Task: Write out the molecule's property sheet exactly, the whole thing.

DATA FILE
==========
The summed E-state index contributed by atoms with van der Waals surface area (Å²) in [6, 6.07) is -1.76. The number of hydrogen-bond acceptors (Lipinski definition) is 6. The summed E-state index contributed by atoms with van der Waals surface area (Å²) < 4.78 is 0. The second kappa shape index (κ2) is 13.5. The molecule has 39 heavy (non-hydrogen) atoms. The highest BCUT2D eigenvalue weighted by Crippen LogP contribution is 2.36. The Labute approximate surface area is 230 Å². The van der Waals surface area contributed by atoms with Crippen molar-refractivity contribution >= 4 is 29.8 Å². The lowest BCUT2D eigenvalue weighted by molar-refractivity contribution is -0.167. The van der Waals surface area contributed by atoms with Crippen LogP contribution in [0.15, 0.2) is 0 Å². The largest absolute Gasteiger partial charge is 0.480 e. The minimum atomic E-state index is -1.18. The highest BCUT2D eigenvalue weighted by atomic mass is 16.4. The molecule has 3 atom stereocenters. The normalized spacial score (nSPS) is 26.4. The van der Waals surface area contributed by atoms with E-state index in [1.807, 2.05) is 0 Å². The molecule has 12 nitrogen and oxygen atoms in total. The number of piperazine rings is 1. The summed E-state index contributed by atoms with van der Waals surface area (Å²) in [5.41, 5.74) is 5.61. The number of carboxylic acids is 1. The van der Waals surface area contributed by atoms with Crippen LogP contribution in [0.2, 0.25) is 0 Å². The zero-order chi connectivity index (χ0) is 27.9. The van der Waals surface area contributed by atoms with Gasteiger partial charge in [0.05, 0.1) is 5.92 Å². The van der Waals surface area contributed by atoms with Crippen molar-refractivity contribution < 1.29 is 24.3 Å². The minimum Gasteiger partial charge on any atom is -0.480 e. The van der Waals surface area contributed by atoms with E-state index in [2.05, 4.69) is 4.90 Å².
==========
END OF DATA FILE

The summed E-state index contributed by atoms with van der Waals surface area (Å²) in [6, 6.07) is -1.76. The number of hydrogen-bond acceptors (Lipinski definition) is 6. The summed E-state index contributed by atoms with van der Waals surface area (Å²) < 4.78 is 0. The second kappa shape index (κ2) is 13.5. The molecule has 39 heavy (non-hydrogen) atoms. The highest BCUT2D eigenvalue weighted by Crippen LogP contribution is 2.36. The Labute approximate surface area is 230 Å². The van der Waals surface area contributed by atoms with Crippen molar-refractivity contribution >= 4 is 29.8 Å². The lowest BCUT2D eigenvalue weighted by molar-refractivity contribution is -0.167. The van der Waals surface area contributed by atoms with Crippen LogP contribution in [0.15, 0.2) is 0 Å². The largest absolute Gasteiger partial charge is 0.480 e. The minimum atomic E-state index is -1.18. The highest BCUT2D eigenvalue weighted by atomic mass is 16.4. The molecule has 3 atom stereocenters. The normalized spacial score (nSPS) is 26.4. The van der Waals surface area contributed by atoms with E-state index in [1.807, 2.05) is 0 Å². The molecule has 12 nitrogen and oxygen atoms in total. The number of piperazine rings is 1. The summed E-state index contributed by atoms with van der Waals surface area (Å²) in [5.41, 5.74) is 5.61. The number of carboxylic acids is 1. The van der Waals surface area contributed by atoms with Crippen LogP contribution in [0.2, 0.25) is 0 Å². The zero-order chi connectivity index (χ0) is 27.9. The van der Waals surface area contributed by atoms with Gasteiger partial charge in [0.05, 0.1) is 5.92 Å². The van der Waals surface area contributed by atoms with Crippen molar-refractivity contribution < 1.29 is 24.3 Å². The minimum Gasteiger partial charge on any atom is -0.480 e. The van der Waals surface area contributed by atoms with E-state index in [2.05, 4.69) is 4.90 Å².